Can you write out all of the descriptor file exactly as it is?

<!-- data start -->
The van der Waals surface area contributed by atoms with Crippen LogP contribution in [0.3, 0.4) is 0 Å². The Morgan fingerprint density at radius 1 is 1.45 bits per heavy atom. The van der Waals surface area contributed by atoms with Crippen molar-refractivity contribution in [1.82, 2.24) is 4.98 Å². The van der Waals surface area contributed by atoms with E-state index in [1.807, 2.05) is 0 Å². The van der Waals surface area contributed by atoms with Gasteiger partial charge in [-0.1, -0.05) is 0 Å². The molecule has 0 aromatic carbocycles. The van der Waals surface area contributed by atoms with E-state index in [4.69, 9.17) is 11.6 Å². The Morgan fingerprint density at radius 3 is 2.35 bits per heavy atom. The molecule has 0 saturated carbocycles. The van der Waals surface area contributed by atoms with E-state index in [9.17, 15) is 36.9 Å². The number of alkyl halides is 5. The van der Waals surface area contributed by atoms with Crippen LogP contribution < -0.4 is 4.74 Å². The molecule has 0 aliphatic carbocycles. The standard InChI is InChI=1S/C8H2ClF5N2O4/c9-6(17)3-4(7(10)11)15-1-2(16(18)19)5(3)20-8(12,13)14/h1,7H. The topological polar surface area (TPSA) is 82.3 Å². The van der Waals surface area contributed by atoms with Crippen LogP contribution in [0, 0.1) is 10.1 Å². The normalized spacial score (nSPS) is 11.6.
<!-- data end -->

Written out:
The van der Waals surface area contributed by atoms with Crippen LogP contribution in [0.3, 0.4) is 0 Å². The Morgan fingerprint density at radius 1 is 1.45 bits per heavy atom. The van der Waals surface area contributed by atoms with Crippen molar-refractivity contribution in [1.82, 2.24) is 4.98 Å². The van der Waals surface area contributed by atoms with E-state index in [1.807, 2.05) is 0 Å². The van der Waals surface area contributed by atoms with Gasteiger partial charge in [-0.1, -0.05) is 0 Å². The molecule has 0 aromatic carbocycles. The van der Waals surface area contributed by atoms with E-state index in [4.69, 9.17) is 11.6 Å². The Morgan fingerprint density at radius 3 is 2.35 bits per heavy atom. The molecule has 0 saturated carbocycles. The van der Waals surface area contributed by atoms with E-state index in [9.17, 15) is 36.9 Å². The number of alkyl halides is 5. The van der Waals surface area contributed by atoms with Crippen LogP contribution < -0.4 is 4.74 Å². The molecule has 0 aliphatic carbocycles. The standard InChI is InChI=1S/C8H2ClF5N2O4/c9-6(17)3-4(7(10)11)15-1-2(16(18)19)5(3)20-8(12,13)14/h1,7H. The topological polar surface area (TPSA) is 82.3 Å². The van der Waals surface area contributed by atoms with Crippen LogP contribution in [0, 0.1) is 10.1 Å². The normalized spacial score (nSPS) is 11.6.